The verdict is in: Vice President Dick Cheney's former chief of staff, Lewis "Scooter" Libby, should be pardoned. At least according to two of the jurors who found him guilty of perjury and obstruction of justice.
Asked about the possibility of a pardon, juror Ann Redington said, "I would like him to get one," and added, "I don't want him to go to jail." Asked how he would feel if Libby were pardoned, the ubiquitous juror Denis Collins said, "I would really not care."
The jarring spectacle of jurors expressing support for, or at least indifference toward, an executive act to wipe away the conviction that they just handed down is a damning statement about Special Prosecutor Patrick Fitzgerald. It means that he had sufficient evidence to convince a handful of people drawn from Washington, D.C.'s liberal jury pool that Libby was guilty, but even they didn't believe Libby should have been in the dock in the first place.
Libby might have deliberately lied or might have had a memory lapse, given that practically every witness had memory problems. Fitzgerald's evidence against Libby was all he said/he said. In these circumstances, a judicious prosecutor would have committed an act of forbearance, and even moral courage: He would have let it go.
Fitzgerald couldn't resist the temptation of every Washington special prosecutor, which is never to close up shop without at least one obstruction-of-justice indictment. Fitzgerald's justifications for his pursuit of Libby have proven either false or tendentious.
At an October 2005 press conference announcing Libby's indictment, Fitzgerald said that Valerie Plame's employment at the CIA was "not well-known, for her protection." But Plame has not notably been endangered at any of her photo shoots since her "outing."
Fitzgerald said that "the first sign" of her cover being blown was the publication of her name in a Robert Novak column. Actually, the first sign was her husband writing about his trip to Niger in The New York Times — which inevitably led to questions of why such a Bush-hater was sent on the mission. (Answer: His wife worked at the CIA.)
Fitzgerald said he was like an "umpire (who) gets sand thrown in his eyes" when Libby testified that Cheney had told him about Plame, but that he had forgotten it until NBC's Tim Russert also told him. But Libby didn't keep Fitzgerald from learning anything about the case.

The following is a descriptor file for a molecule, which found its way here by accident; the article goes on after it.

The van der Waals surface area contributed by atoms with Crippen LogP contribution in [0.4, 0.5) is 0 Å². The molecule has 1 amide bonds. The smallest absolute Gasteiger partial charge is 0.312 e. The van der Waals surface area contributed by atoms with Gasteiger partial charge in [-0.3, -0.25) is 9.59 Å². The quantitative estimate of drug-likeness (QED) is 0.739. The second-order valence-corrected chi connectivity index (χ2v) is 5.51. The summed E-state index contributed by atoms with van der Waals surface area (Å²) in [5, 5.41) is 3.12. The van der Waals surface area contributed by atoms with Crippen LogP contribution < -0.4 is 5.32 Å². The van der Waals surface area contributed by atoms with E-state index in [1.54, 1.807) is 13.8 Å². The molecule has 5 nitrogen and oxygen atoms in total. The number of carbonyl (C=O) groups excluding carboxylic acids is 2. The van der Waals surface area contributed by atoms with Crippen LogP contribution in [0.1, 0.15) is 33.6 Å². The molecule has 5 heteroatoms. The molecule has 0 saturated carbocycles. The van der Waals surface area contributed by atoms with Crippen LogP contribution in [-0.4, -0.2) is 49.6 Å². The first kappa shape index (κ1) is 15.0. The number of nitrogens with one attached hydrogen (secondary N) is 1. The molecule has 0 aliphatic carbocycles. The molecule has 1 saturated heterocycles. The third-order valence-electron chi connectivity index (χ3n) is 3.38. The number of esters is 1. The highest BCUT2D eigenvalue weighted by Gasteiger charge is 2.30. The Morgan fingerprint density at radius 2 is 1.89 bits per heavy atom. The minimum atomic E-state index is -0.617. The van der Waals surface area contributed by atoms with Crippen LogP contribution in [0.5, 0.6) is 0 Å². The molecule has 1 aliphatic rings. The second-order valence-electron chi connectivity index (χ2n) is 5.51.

Fitzgerald said that "Libby was the first official known to have told a reporter" about Plame. In fact, Richard Armitage, a State Department official and Iraq War skeptic, spoke to a Washington Post reporter about Plame before Libby told anyone in the press.
Fitzgerald let himself become an instrument of political blood lust. Bush critics wanted Libby destroyed because he stood for "the case for war." But Libby is an individual, not an abstraction. The way to score points against "the case for war" is through advocacy, not through jailing one person. Time magazine says that Libby's conviction is "a rebuke to (the) hermitic power-sharing arrangement at the top of the White House." Again, the way to object to Dick Cheney's power is through political agitation, not through imprisoning his former chief of staff.
This is the very definition of the criminalization of politics. If the other party occupies the White House, each side in our politics is willing to embrace this criminalization, even if it means doing violence to its own interests and principles.
The anti-Bush press cheered on Fitzgerald, but The New York Times says that it will sustain "the most collateral damage" from the case, since the verdict establishes a precedent for other far-reaching leak investigations. Liberals delighted in the case, but David Greenberg of The New Republic noted that they usually favor government leaks and oppose overzealous prosecutors. "We should remember," he wrote, "our vision of an open, liberal society." Oh yeah, that!
Fitzgerald says he's going to go back to Chicago and his day job as a U.S attorney. He should have gone long ago.